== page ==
ILLUSTRATTVE EMBODIMENT The following illustrative embodiment is presented to further illustrate the particular embodiments of the process of the present invention and is not intended to be an undue limitation on the broad scope and spirit of the appended claims.
An olefin mixture containing propylene, butylenes and amylenes, the majority of which are butylenes, was alkylated with isobutane in a conventional commercial HF alkylation system. This HF system was maintained at alkylation conditions including a 12:1 isobutane to olefin mole ratio, an operating temperature of about 85 F., a reaction residence time of about 420 seconds, a hydrogen fluoride to hydrocarbon volume ratio of about 1.521, and an operating pressure of about 175 psig. The alkylate produced, after separation of the excess isobutane, HF catalyst, and tars produced during the course of the reaction, had a 94.2 research clear tane number.
A sample of this motor fuel alkylate was then subjected to an intensive analysis including octane number evaluation and component analysis by dividing the sample into ten equal volume portions by fractional distillation, with each portion being analyzed to determine its composition and research octane number. The complete evaluation obtained is presented in the following table:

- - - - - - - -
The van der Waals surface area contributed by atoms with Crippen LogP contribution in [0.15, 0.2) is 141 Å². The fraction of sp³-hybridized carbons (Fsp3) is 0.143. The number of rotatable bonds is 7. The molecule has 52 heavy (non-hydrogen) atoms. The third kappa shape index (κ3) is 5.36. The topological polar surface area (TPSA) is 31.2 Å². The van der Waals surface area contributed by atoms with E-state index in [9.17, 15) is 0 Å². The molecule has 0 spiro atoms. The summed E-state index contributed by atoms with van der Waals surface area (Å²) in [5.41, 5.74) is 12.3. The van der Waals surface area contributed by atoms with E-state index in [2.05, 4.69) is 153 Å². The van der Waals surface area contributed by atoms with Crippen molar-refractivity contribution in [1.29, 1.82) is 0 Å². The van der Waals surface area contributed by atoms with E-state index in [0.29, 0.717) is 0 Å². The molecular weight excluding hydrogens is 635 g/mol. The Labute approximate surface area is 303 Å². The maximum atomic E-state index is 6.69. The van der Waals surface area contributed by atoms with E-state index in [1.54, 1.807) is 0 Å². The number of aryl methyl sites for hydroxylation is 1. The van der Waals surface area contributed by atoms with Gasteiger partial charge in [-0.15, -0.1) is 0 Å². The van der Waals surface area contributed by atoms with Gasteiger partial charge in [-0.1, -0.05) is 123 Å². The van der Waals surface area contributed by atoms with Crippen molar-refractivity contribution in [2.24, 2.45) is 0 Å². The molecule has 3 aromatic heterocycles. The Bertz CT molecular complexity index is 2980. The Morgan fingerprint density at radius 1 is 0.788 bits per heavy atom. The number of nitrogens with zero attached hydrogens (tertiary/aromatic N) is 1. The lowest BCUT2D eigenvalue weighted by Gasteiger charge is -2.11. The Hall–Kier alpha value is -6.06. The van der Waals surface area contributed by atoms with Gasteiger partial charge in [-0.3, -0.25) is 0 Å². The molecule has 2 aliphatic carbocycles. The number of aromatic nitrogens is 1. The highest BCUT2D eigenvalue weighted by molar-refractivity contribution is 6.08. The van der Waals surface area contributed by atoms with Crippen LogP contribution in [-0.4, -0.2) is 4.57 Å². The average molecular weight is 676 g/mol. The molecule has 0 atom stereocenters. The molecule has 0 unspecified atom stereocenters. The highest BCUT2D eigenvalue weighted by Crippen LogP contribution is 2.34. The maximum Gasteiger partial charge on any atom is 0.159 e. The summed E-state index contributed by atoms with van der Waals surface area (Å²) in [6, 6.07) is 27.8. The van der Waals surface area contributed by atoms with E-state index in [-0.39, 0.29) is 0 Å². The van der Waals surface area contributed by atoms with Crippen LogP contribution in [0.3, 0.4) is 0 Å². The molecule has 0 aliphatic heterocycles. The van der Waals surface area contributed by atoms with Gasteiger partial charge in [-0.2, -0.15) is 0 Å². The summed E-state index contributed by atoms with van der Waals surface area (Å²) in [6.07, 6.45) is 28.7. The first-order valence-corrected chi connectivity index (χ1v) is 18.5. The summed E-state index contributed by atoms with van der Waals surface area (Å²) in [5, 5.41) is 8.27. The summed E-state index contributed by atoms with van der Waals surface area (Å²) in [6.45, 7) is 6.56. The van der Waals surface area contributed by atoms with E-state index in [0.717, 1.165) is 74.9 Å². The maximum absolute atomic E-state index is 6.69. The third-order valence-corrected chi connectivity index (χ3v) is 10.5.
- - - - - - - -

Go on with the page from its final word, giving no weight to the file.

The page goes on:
An examination of the data presented in the foregoing table, yields unexpected results. It is seen that the alkylate, in addition to the lower octane alkylate bottoms fraction, i.e., 260+ F. known to the art as having a lower octane number than the rest of the alkylate, there exists a sharp difference in the octane numbers attained for the first five 10% volumetric cuts than for the last five 10% cuts. This sharp, unexpected difference of about 10 octane numbers between these alkylate fractions appears to be the result of the presence of low octane number dimethylhexanes within each fraction. The presence of these compounds, despite the presence of appreciable amounts of high octane number trimethylpentanes, yields a marked octane number difference in comparison to the first five 10% volumetric cuts when these dimethylhexanes are not appreciably present. This difference is also observed in other alkylates produced within operating commercial units and laboratory units.